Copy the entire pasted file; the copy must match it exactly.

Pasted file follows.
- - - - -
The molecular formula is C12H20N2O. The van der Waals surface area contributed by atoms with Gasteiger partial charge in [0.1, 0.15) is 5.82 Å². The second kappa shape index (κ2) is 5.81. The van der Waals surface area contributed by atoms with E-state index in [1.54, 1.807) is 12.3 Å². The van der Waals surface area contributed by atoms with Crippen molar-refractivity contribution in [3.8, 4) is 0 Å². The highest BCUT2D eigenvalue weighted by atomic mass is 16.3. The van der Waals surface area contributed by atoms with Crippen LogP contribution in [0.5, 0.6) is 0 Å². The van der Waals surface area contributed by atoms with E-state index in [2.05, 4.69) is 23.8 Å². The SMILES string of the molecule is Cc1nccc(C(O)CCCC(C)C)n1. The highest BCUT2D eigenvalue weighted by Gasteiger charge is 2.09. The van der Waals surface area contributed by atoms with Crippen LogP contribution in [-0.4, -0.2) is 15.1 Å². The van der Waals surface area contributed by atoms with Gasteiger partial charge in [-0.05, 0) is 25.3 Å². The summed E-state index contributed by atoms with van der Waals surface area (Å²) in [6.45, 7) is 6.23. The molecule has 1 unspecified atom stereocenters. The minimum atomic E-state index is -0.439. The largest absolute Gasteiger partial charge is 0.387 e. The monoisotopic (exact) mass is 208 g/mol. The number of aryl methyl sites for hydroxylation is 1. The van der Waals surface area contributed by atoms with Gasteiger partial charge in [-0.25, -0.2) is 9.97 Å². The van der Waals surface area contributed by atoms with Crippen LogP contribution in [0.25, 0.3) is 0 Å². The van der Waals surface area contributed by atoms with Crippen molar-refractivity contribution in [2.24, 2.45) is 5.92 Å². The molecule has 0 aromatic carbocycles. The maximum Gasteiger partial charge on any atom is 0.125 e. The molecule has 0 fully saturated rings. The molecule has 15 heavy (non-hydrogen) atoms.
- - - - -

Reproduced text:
The molecular formula is C12H20N2O. The van der Waals surface area contributed by atoms with Gasteiger partial charge in [0.1, 0.15) is 5.82 Å². The second kappa shape index (κ2) is 5.81. The van der Waals surface area contributed by atoms with E-state index in [1.54, 1.807) is 12.3 Å². The van der Waals surface area contributed by atoms with Crippen molar-refractivity contribution in [3.8, 4) is 0 Å². The highest BCUT2D eigenvalue weighted by atomic mass is 16.3. The van der Waals surface area contributed by atoms with Crippen LogP contribution in [0.5, 0.6) is 0 Å². The van der Waals surface area contributed by atoms with E-state index in [2.05, 4.69) is 23.8 Å². The SMILES string of the molecule is Cc1nccc(C(O)CCCC(C)C)n1. The highest BCUT2D eigenvalue weighted by Gasteiger charge is 2.09. The van der Waals surface area contributed by atoms with Crippen LogP contribution in [-0.4, -0.2) is 15.1 Å². The van der Waals surface area contributed by atoms with Gasteiger partial charge in [-0.05, 0) is 25.3 Å². The summed E-state index contributed by atoms with van der Waals surface area (Å²) in [6.45, 7) is 6.23. The molecule has 1 unspecified atom stereocenters. The minimum atomic E-state index is -0.439. The largest absolute Gasteiger partial charge is 0.387 e. The monoisotopic (exact) mass is 208 g/mol. The number of aryl methyl sites for hydroxylation is 1. The van der Waals surface area contributed by atoms with Gasteiger partial charge in [-0.25, -0.2) is 9.97 Å². The van der Waals surface area contributed by atoms with Crippen LogP contribution in [0.25, 0.3) is 0 Å². The van der Waals surface area contributed by atoms with Crippen molar-refractivity contribution in [2.24, 2.45) is 5.92 Å². The molecule has 0 aromatic carbocycles. The maximum Gasteiger partial charge on any atom is 0.125 e. The molecule has 0 fully saturated rings. The molecule has 15 heavy (non-hydrogen) atoms.